The Current

Canada's Bombardier loans: Should public dollars go to private companies?

The Canadian government has offered Bombardier an interest-free loan touted as an investment. But critics see it as a bailout, tinged with pragmatic political considerations — and some claim it's an illegal subsidy.
The federal government says it will give Bombardier $372.5 million in repayable loans over four years to support the Global 7000 and CSeries aircraft projects. (Paul Chiasson/Canadian Press)

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Canada's Trade Minister François-Philippe Champagne announced on Feb. 7, the government will loan Bombardier Inc. $372.5 million over the next four years.

The interest-free loan has its critics. Brazil, for one, has lodged a formal complaint against Canada at the World Trade Organization arguing this gives the Quebec-based aerospace company an unfair competitive advantage.

But the federal government is not backing down — saying the loan is important for securing high-quality Canadian jobs in design, engineering and manufacturing.

And that's all the more important since Bombardier has announced cuts of more than 14,000 positions over the past few years.

Aaron Wudrick, director of the Canadian Taxpayers Federation, has been watching this bailout closely and has concerns with "public dollars going to private enterprise."

"You know at the end of the day, there is no special characteristic about building airplanes," Wudrick tells The Current's guest host Laura Lynch.

"The reality is it is a prestigious field. It seems high-tech. And so I think people are in some cases irrationally attracted to the field — even though economically it may be no different or more important than many other industries."

Wudrick calls it an emotional political issue but what's the financial benefit?

"We know that it's popular to be seen as a politician handing a cheque … it's very good politics."

He adds it's setting a bad precedent for businesses to go the way of approaching governments rather than focusing on the marketplace to become profitable.
Federal Minister of Innovation, Science and Economic Development Navdeep Bains says the government loan to Bombardier will bring back jobs to Canada. (CBC)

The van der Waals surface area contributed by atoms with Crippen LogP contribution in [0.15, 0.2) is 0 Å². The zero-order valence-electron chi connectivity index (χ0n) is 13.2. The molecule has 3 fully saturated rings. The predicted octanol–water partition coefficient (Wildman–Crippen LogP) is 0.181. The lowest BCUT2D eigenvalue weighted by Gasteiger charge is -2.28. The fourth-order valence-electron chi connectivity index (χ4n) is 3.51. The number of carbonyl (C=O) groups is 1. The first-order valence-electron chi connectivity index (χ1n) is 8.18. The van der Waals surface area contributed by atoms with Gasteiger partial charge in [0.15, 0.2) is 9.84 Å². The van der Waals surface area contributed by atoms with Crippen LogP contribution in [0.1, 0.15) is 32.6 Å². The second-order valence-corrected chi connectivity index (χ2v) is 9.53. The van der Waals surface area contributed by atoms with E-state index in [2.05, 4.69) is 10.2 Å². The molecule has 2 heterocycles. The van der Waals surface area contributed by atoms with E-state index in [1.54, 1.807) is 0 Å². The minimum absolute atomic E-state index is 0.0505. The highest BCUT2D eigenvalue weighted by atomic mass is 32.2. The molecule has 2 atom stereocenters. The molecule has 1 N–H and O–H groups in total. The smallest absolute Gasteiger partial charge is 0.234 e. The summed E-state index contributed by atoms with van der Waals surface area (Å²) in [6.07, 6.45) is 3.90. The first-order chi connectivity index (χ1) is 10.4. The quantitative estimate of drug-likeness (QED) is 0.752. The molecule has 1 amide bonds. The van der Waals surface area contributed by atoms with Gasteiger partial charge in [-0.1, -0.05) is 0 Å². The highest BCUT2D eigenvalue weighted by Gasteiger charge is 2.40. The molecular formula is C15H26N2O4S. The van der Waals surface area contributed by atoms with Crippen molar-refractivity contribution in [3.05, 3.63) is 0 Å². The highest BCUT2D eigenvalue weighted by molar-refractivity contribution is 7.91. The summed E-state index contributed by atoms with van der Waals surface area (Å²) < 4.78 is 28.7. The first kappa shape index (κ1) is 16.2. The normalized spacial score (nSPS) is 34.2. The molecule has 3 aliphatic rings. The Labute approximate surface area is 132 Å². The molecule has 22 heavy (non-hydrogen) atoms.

For 50 years, Bombardier has been getting bailouts and Wudrick questions why bailouts aren't considered across the board.

"Do we want different rules to apply just because a business is very large?" Wudrick asks.

"I think we get into a dangerous place where there are really bad incentives for companies if we do that."

When it comes to jobs, Wudrick says stick to ones that don't require a subsidy to exist.

"The real private sector job is one that exists because of market demand. It's an economic job," he tells Lynch.

"If you are actually paying people to create the job in the private sector  — the sort of economic impact of that job, especially to the public treasury, is very different. It becomes a cost to the taxpayer rather than a net revenue generator."

But if Canada wants an aerospace industry, former assistant deputy minister and lead negotiator on the Bombardier file in 2008, David Moloney says it's just too expensive to go it alone.

He disagrees with Wudrick that this industry is like any other.

"This is a program that has been often noted as being two years late and as much as a couple of billion dollars over budget. So that means we're talking about a program that is something in the order of 15 years long," Moloney tells Lynch.

"This is not an industry profile that financial markets, banks, private lenders generally are able to accommodate given the large amounts of money. The fact that you won't earn a single cent for something between 10 and 15 years."'

Moloney tells Lynch given the jobs and industrial spinoffs, it's worth supporting Bombardier.

"If Bombardier comes forward with a new, innovative and relevant market proposal, I would expect any government of any political stripe to look at that."

Listen to the full segment at the top of this web post.

This segment ws produced by The Current's Lara O'Brien and Shannon Higgins.

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